It's actually a maximum power question, but I'm suspecting that my answer is wrong...it's a past exam question and no solution was given. For V open circuit, using Va as the top mode, Vb as above 4Ohm resister, Vc as top right, and bottom as reference node, I got Va = 60 + 3Vb (At Va) 11Vb - 6Vc = 0 (At Vb) 2Vc - Va - Vb = 0 (At Vc) giving me -1380V, -480V, -930V, and the Vopen would be -930V (I'm thinking that this is wrong...of course) For I short circuit, using bottom left as Ia, Bottom right as Ib, and top as I3 -10Ia + 4Ib + 6Ic = -100 4Ia - 6Ib + 2Ic = -20 18Ia - 10Ib - 10Ic = 0 givin me 86.38A, 84.54A, 70.91A, and the Ishort would be 84.54A (Rth = -11Ohm, Max power = -78.6k using my values...)
Your values look fine. Given the result includes a negative source resistance I'm not sure about the maximum power transfer condition. If you make R_Load=11Ω then you would have infinite current giving infinite load power.
Hmm...got and used a circuit solver app, and apparently my current is correct, but the voltage should be 116.25V. Trying to figure out what I did wrong.
If you are saying the circuit solver gave 116.25V for the Vth value than that's clearly a problem with the simulation. The values you found are correct for the schematic as given. Or is 116.25V the answer given in the question source book?
your values are perfectly fine... negative thevinin's resistance is possible in case of circuits with dependent sources.. refer page 3 of https://docs.google.com/viewer?url=.../Syllabi/ES250/Thev/ThevVCVS_HOsoln.pdf&pli=1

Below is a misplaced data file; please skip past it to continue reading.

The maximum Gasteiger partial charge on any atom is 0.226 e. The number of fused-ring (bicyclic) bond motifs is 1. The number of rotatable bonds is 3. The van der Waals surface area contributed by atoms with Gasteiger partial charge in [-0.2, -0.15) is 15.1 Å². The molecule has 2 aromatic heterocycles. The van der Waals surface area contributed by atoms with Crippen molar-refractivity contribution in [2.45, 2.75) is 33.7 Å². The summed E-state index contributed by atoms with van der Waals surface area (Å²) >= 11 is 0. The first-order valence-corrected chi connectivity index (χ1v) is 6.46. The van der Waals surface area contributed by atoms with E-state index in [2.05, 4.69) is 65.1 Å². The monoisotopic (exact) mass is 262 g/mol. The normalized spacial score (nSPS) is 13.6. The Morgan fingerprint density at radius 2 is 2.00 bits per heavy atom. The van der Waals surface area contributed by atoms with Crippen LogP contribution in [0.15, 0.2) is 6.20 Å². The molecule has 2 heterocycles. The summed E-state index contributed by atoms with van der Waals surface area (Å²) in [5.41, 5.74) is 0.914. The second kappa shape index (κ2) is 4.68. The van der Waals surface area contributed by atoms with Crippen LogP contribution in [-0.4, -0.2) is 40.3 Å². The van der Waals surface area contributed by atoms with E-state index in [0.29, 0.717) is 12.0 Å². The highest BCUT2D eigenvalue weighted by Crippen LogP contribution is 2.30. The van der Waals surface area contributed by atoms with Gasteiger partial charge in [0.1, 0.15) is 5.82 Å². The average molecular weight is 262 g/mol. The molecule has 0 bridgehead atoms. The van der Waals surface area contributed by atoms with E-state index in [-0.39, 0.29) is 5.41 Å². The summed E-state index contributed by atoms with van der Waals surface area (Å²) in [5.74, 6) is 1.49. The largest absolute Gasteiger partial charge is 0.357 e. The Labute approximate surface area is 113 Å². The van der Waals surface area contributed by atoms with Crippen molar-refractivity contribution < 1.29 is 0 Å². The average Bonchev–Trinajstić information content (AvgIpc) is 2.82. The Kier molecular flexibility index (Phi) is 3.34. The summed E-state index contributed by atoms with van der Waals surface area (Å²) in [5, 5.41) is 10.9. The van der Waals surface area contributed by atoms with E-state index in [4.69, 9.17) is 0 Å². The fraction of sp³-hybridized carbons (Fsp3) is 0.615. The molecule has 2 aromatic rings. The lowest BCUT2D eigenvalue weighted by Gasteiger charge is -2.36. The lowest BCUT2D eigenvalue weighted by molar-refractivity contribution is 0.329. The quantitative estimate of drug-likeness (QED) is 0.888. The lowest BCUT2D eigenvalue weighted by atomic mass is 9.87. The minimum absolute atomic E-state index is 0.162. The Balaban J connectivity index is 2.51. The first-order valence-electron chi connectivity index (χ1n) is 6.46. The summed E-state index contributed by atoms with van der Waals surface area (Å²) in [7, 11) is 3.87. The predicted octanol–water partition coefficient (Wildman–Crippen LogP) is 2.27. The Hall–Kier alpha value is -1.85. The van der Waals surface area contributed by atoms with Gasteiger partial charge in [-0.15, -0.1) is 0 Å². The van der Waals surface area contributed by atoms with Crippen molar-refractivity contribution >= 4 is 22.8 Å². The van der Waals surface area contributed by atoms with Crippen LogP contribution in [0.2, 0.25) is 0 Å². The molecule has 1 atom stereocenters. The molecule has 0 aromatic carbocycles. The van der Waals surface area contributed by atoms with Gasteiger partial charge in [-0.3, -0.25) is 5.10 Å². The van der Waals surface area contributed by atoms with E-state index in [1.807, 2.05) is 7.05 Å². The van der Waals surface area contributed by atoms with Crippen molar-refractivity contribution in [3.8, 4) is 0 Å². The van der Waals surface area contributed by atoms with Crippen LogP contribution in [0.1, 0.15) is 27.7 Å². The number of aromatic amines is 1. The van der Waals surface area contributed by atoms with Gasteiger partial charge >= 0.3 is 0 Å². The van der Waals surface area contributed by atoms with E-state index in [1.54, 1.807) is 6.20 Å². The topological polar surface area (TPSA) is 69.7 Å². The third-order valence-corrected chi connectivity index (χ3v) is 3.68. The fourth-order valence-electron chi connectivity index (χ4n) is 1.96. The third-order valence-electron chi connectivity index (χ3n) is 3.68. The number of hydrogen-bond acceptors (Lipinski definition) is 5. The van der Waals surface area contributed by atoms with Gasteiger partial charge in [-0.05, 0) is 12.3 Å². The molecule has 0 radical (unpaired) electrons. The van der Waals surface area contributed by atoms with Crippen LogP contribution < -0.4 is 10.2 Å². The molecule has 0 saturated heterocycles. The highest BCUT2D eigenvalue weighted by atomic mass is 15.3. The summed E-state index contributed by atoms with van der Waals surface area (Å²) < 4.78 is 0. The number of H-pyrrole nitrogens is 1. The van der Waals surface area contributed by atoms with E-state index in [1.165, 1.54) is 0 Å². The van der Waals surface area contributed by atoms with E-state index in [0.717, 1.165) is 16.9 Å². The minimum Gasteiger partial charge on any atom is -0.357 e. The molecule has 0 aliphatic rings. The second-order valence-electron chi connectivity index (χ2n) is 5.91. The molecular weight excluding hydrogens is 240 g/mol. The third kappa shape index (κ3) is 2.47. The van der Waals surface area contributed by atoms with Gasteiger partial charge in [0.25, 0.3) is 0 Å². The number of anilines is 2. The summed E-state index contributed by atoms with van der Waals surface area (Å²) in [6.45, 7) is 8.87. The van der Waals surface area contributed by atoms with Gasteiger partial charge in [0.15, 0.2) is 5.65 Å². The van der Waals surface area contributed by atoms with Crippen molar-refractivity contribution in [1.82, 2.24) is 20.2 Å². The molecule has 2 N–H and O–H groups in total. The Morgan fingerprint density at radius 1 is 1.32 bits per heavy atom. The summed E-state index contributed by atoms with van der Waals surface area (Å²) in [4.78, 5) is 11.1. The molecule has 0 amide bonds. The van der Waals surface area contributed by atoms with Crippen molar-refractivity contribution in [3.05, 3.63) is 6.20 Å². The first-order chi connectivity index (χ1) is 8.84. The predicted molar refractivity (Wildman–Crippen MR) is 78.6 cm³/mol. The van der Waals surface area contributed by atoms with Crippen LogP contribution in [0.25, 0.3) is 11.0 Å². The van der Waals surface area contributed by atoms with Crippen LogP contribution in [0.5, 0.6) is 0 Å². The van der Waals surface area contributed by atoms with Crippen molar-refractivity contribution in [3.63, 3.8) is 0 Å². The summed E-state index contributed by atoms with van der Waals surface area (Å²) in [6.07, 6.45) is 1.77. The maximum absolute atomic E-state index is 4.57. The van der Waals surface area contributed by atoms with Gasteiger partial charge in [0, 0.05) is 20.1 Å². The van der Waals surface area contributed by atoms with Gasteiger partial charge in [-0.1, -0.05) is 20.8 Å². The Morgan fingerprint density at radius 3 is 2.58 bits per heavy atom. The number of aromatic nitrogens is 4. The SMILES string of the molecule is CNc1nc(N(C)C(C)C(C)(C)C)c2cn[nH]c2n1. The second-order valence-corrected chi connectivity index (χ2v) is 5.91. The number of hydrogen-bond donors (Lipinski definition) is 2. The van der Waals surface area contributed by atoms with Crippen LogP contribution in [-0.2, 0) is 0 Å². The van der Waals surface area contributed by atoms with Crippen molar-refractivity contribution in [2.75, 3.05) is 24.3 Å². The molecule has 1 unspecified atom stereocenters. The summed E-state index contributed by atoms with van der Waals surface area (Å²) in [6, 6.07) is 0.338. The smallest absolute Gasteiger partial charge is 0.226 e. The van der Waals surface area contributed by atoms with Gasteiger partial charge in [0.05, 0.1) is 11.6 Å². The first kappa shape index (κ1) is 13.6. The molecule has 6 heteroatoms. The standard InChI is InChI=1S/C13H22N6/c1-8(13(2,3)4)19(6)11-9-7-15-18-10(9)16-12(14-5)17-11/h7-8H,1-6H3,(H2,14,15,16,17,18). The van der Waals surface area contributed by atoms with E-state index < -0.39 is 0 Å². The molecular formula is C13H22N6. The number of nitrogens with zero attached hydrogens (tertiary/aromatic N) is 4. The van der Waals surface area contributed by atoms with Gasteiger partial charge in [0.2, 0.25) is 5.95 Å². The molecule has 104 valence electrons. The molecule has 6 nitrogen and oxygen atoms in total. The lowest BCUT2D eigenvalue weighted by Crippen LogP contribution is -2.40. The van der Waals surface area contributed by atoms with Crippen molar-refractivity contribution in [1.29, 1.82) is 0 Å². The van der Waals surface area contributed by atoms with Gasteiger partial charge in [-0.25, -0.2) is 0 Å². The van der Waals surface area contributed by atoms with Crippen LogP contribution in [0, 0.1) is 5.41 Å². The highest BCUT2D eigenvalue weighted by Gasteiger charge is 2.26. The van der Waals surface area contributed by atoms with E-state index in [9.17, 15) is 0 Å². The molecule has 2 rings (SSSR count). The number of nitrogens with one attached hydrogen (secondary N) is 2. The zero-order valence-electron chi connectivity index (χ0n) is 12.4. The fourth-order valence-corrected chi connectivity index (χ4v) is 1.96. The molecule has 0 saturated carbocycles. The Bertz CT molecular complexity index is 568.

Thanks for the replies...but this is very weird. I went and bugged the prof about it today, and the voltage is actually 116.25V, solved with loop analysis. I looked over the numbers again, but couldn't find anything wrong either. For the simulation, it doesn't show Vth, but I simply broke the circuit, and found the voltage difference between the two nodes.
Well you are either looking at the solution for another problem or your professor needs to re-check the work. The answer of 116.25V is incorrect. I'll post a loop analysis solution shortly.
I solved the network with both nodal analysis and loop analysis, and I get Vth = -930 volts. The maximum power theorem would normally say that max power is developed in the load when the load equals Rth. So in this case the load should be -11 ohms for maximum power???
Hi Electrician, Interesting question about the maximum power transfer condition. Not sure where one would obtain the -11Ω resistor. Maybe a canny electronic parts collector has one in their resistor bin.
I went to the prof again, and found that he simply used the same simulator I was using, and didn't actually solve it himself. It turned out that the answer was right. I tried loop as well, and got the same number. Now everything is cleared up, thanks!
My simulation agrees with the calculations ... until I substitute a 11 ohm resistor in the load. Then the simulaiton goes awry. I did a dc analysis, sweeping the load from 9 to 13 ohms and the results look way out of wack. That result of course was much different than the DC results by just "energizing" the simulator in the DC mode with an 11 ohm load. I've seen this type of error before, not with electronic simulations but with a simulator that computed the coverage are of a Loran-C baseline. At a point close to the baseline extension, you would have thought it was a Department of Justice gerrymandered election district. I will send that circuit to my simulator's programmer and let them come up with a reasonable answer. Anyway, here are two graphics illustrating how the TINA simulation reacts.